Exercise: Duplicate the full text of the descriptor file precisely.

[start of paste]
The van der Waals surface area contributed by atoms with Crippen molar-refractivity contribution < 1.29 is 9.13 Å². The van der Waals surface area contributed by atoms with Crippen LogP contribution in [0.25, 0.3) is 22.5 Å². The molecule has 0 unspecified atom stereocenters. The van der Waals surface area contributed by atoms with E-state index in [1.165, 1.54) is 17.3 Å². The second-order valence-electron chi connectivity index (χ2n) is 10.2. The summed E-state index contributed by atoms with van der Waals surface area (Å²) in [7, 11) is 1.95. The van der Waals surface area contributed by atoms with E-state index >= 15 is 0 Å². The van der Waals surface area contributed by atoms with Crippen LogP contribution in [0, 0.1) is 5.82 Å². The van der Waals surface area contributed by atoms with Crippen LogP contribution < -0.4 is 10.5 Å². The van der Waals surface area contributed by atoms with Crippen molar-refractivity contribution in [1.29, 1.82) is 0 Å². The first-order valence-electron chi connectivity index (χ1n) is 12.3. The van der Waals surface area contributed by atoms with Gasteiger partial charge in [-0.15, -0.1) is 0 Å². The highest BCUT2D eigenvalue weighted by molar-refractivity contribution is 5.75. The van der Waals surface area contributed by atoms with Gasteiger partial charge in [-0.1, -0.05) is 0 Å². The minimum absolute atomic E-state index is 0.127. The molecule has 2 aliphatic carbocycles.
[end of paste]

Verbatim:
The van der Waals surface area contributed by atoms with Crippen molar-refractivity contribution < 1.29 is 9.13 Å². The van der Waals surface area contributed by atoms with Crippen LogP contribution in [0.25, 0.3) is 22.5 Å². The molecule has 0 unspecified atom stereocenters. The van der Waals surface area contributed by atoms with E-state index in [1.165, 1.54) is 17.3 Å². The second-order valence-electron chi connectivity index (χ2n) is 10.2. The summed E-state index contributed by atoms with van der Waals surface area (Å²) in [7, 11) is 1.95. The van der Waals surface area contributed by atoms with E-state index >= 15 is 0 Å². The van der Waals surface area contributed by atoms with Crippen LogP contribution in [0, 0.1) is 5.82 Å². The van der Waals surface area contributed by atoms with Crippen LogP contribution < -0.4 is 10.5 Å². The van der Waals surface area contributed by atoms with Crippen molar-refractivity contribution in [1.29, 1.82) is 0 Å². The first-order valence-electron chi connectivity index (χ1n) is 12.3. The van der Waals surface area contributed by atoms with Gasteiger partial charge in [-0.15, -0.1) is 0 Å². The highest BCUT2D eigenvalue weighted by molar-refractivity contribution is 5.75. The van der Waals surface area contributed by atoms with Gasteiger partial charge in [-0.1, -0.05) is 0 Å². The minimum absolute atomic E-state index is 0.127. The molecule has 2 aliphatic carbocycles.